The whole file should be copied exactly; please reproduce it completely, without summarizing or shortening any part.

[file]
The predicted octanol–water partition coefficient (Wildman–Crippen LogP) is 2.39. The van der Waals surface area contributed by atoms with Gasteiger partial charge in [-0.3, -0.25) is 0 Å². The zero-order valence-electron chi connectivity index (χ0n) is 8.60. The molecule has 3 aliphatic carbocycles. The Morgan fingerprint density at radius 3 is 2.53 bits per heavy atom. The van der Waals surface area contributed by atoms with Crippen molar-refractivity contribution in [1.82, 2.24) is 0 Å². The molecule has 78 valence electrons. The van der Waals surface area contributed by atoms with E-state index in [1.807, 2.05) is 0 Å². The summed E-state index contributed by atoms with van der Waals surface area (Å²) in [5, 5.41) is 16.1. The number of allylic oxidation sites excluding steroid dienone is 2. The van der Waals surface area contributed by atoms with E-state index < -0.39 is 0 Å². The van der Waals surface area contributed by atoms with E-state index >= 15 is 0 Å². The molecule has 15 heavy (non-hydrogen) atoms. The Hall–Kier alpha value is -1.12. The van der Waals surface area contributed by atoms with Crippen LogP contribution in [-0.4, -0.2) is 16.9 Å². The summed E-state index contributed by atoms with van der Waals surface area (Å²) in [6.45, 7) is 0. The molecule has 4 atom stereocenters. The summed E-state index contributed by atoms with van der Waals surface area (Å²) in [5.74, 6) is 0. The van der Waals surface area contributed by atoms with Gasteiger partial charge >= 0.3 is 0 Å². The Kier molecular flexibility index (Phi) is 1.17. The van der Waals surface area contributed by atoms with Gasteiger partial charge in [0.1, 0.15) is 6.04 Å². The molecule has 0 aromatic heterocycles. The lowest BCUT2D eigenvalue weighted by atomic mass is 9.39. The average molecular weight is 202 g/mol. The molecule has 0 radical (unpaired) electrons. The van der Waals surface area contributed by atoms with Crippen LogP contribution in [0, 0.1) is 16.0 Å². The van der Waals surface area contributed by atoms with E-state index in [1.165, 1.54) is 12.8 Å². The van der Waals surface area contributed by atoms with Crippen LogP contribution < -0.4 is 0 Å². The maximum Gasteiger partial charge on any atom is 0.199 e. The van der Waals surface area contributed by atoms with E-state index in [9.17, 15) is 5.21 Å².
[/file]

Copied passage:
The predicted octanol–water partition coefficient (Wildman–Crippen LogP) is 2.39. The van der Waals surface area contributed by atoms with Gasteiger partial charge in [-0.3, -0.25) is 0 Å². The zero-order valence-electron chi connectivity index (χ0n) is 8.60. The molecule has 3 aliphatic carbocycles. The Morgan fingerprint density at radius 3 is 2.53 bits per heavy atom. The van der Waals surface area contributed by atoms with Crippen molar-refractivity contribution in [1.82, 2.24) is 0 Å². The molecule has 78 valence electrons. The van der Waals surface area contributed by atoms with E-state index in [1.807, 2.05) is 0 Å². The summed E-state index contributed by atoms with van der Waals surface area (Å²) in [5, 5.41) is 16.1. The number of allylic oxidation sites excluding steroid dienone is 2. The van der Waals surface area contributed by atoms with E-state index < -0.39 is 0 Å². The van der Waals surface area contributed by atoms with E-state index >= 15 is 0 Å². The molecule has 15 heavy (non-hydrogen) atoms. The Hall–Kier alpha value is -1.12. The van der Waals surface area contributed by atoms with Crippen LogP contribution in [-0.4, -0.2) is 16.9 Å². The summed E-state index contributed by atoms with van der Waals surface area (Å²) in [6.45, 7) is 0. The molecule has 4 atom stereocenters. The summed E-state index contributed by atoms with van der Waals surface area (Å²) in [5.74, 6) is 0. The van der Waals surface area contributed by atoms with Gasteiger partial charge >= 0.3 is 0 Å². The Kier molecular flexibility index (Phi) is 1.17. The van der Waals surface area contributed by atoms with Gasteiger partial charge in [0.1, 0.15) is 6.04 Å². The molecule has 0 aromatic heterocycles. The lowest BCUT2D eigenvalue weighted by atomic mass is 9.39. The average molecular weight is 202 g/mol. The molecule has 0 radical (unpaired) electrons. The van der Waals surface area contributed by atoms with Crippen LogP contribution in [0, 0.1) is 16.0 Å². The van der Waals surface area contributed by atoms with E-state index in [1.165, 1.54) is 12.8 Å². The van der Waals surface area contributed by atoms with Crippen LogP contribution < -0.4 is 0 Å². The maximum Gasteiger partial charge on any atom is 0.199 e. The van der Waals surface area contributed by atoms with E-state index in [9.17, 15) is 5.21 Å².